Wednesday, August 3, 2011

How To Think About Making A Doll

When learning about making original sculpted dolls, the planning or designing of your doll to be a specific character, or a doll that is doing something that expresses your idea, is where you begin. That idea may evolve, even change completely, but that is the starting point.

Let’s talk about sculpture and costume in relation to what you are trying to tell the viewer about your little character. The costume is just as important as the sculpted form and face to express the doll’s image. In addition to its costume, the doll’s body position completes the story. As you work to finish your doll, ask yourself if everything that could be done to express your point, has been done (and done as well as you can).

Most OOAK dolls are a representation of a human figure, real or imaginary. The problem you face when costuming is creating an illusion that the doll’s costume is the same as a real human (it need not be an exact duplicate). When assembling fabrics, fibers and other materials you must give the illusion that the doll’s costume is the same. You must take liberty to fake and fudge in order to create that illusion. How do you do that?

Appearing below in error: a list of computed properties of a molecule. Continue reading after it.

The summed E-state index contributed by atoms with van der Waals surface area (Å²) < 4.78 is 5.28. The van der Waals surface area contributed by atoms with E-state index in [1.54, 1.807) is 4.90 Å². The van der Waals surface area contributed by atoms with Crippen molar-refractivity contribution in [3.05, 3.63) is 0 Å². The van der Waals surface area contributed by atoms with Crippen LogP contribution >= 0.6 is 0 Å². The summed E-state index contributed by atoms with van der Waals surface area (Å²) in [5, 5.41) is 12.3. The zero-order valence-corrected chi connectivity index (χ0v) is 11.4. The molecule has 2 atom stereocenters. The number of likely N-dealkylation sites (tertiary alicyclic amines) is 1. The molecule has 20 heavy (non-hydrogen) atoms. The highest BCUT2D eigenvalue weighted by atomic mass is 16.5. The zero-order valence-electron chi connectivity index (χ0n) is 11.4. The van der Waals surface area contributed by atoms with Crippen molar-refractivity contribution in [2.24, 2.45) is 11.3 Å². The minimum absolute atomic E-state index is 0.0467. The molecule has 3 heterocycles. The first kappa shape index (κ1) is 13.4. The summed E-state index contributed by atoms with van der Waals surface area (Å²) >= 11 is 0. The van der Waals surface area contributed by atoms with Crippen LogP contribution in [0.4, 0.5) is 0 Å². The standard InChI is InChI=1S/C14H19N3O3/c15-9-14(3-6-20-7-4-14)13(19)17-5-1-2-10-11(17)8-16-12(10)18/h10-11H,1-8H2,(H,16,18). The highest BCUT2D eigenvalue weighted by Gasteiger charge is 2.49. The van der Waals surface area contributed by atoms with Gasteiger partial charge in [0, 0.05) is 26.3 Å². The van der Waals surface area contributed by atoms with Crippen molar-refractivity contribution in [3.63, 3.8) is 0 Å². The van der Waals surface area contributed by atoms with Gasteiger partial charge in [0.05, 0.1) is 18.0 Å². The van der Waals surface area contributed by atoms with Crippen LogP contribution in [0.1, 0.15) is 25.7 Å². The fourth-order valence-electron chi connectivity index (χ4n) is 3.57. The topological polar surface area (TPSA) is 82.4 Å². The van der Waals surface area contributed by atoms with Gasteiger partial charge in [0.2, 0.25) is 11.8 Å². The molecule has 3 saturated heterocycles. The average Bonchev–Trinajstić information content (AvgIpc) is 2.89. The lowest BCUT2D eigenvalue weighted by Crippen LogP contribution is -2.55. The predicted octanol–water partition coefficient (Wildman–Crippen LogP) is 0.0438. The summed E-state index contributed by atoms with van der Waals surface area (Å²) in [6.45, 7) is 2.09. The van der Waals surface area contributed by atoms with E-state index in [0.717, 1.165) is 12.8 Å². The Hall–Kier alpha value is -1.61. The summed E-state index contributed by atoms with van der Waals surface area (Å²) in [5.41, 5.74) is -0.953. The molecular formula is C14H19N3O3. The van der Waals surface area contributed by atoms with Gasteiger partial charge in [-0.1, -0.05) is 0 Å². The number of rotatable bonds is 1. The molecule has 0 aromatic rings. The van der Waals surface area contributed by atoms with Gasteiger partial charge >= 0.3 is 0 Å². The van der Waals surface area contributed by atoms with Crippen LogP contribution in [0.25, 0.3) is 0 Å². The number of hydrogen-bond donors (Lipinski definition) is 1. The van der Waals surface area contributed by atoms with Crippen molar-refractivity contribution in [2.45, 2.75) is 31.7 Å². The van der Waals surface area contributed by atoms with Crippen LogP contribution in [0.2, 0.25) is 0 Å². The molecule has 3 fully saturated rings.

• Scale: selecting the correct size of the fabric and materials; the weight, the texture, and the colors. Fabrics are made for real humans. Susanna Oroyan said that “it becomes our job to learn how to deceive the viewer into believing that the human scale fabric is really made by elves to fit dolls.”

• Color: color is scaled in brightness. To get the illusion of bright, you usually have to tone down several shades. Toning down brings the brightness to the scale for your doll’s size. As a general rule, the smaller the scale, the less bright the color. Materials that are too bright can be bleached, tea dyed, and recolored with paints, dyes and chalks, etc.

• Fit: the costume must look like it fits the doll. You must give the illusion of weight to the fabric as it pulls down. The fabric must have wrinkles where the body bends and it must pull where the body is turning. And the fabric must show there are bones at bent elbows and knees; this relates to how well you sculpted joints on the doll.

(From the book Fantastic Figures by Susanna Oroyan...a good reference with lots more on this and other topics)

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